• the increase in real interest rates in the 1990s, partly associated with tight monetary policy;

  • the persistent decline in real GDP per capita with respect to trading partner countries, throughout the sample period;11

  • the steady decline in real prices for South Africa main commodity exports since the beginning of the 1980s;

  • the decline in openness during the 1980s—in part owing to trade sanctions—and the opening up of the economy since the end of the apartheid;

  • the strengthening of fiscal performance, as measured by the fiscal balance, in the postapartheid period; and

  • the recent improvement in the net foreign asset position, owing in great part to the reduction of the forward book.

Figure 1.
Figure 1.

South Africa: The Real Effective Exchange Rate, 1970Q1–2002Q1 (Index, 1995=100)

Citation: IMF Working Papers 2003, 044; 10.5089/9781451846430.001.A001

Figure 2.
Figure 2.

South Africa: Determinants of the Real Effective Exchange Rate, 1970-2002Q1

Citation: IMF Working Papers 2003, 044; 10.5089/9781451846430.001.A001

Sources: South African Reserve Bank; Statistics South Africa; and staff estimates.

A. The Econometric Methodology

In order to investigate the existence of a long-run, cointegrating, relationship between the real effective exchange rate and the variables discussed above, our study employs the Johansen (1995) maximum likelihood estimator, which corrects for autocorrelation and endogeneity parametrically using a vector error-correction mechanism (VECM) specification.12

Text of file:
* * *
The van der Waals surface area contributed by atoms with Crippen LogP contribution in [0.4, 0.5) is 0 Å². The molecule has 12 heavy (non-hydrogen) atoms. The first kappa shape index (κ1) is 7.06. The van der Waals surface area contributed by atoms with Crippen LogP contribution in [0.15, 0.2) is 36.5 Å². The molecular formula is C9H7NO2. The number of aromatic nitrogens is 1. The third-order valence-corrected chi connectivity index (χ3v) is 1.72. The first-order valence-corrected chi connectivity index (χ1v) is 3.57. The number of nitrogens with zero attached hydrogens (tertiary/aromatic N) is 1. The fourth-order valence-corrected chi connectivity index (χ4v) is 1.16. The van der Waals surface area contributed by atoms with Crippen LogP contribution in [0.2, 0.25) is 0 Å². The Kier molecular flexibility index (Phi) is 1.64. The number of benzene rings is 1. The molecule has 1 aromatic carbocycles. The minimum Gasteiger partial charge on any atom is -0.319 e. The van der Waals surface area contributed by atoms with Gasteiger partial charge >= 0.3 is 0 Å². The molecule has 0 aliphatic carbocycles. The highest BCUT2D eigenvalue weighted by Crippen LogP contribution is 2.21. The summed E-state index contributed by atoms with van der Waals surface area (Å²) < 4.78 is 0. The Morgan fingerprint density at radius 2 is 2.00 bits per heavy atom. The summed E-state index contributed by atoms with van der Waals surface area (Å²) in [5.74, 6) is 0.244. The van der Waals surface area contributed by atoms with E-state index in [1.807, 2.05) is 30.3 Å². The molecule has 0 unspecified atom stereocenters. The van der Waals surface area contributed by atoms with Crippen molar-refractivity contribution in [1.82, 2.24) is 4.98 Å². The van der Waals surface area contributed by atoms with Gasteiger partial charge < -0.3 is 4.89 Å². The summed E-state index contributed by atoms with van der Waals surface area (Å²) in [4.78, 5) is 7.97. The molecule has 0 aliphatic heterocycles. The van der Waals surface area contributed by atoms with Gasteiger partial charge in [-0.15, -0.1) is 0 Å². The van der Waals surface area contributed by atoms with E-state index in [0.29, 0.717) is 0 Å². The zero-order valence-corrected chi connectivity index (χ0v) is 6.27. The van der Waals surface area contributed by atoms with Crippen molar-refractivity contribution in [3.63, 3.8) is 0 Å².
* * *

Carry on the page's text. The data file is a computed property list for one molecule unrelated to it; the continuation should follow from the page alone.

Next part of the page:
The Johansen methodology can be described as follows. Define a vector:

xt=[lreers,rirr,lrgdppcr,lpr2comm5,openy,fbya,nfaopfy],

and assume the vector has a VAR representation of the form:

xt=η+i=1pΠixti+εt,

where η is a (nx1) vector of deterministic variables, ε is a (nx1) vector of white noise disturbances, with mean zero and covariance matrix Ξ, and Πi is a (nxn) matrix of coefficients. The above expression may be reparameterised into the so-called vector error correction mechanism (VECM) as:

Δxt=η+i=1p1ΦiΔxti+Πxt1+εt

where Δ denotes the first difference operator, Φi is a (nxn) coefficient matrix (equal to j=i+1pΠj), Π is a (nxn) matrix (equal to i=1pΠiI) whose rank determines the number of cointegrating vectors. The presence of cointegration is indicated by the rank of Π:

  • If Π is of either full rank, n, or zero rank, Π=0, no cointegration exists amongst the elements in long-run relationship (in these instances it would be appropriate to estimate the model in, respectively, levels or first differences).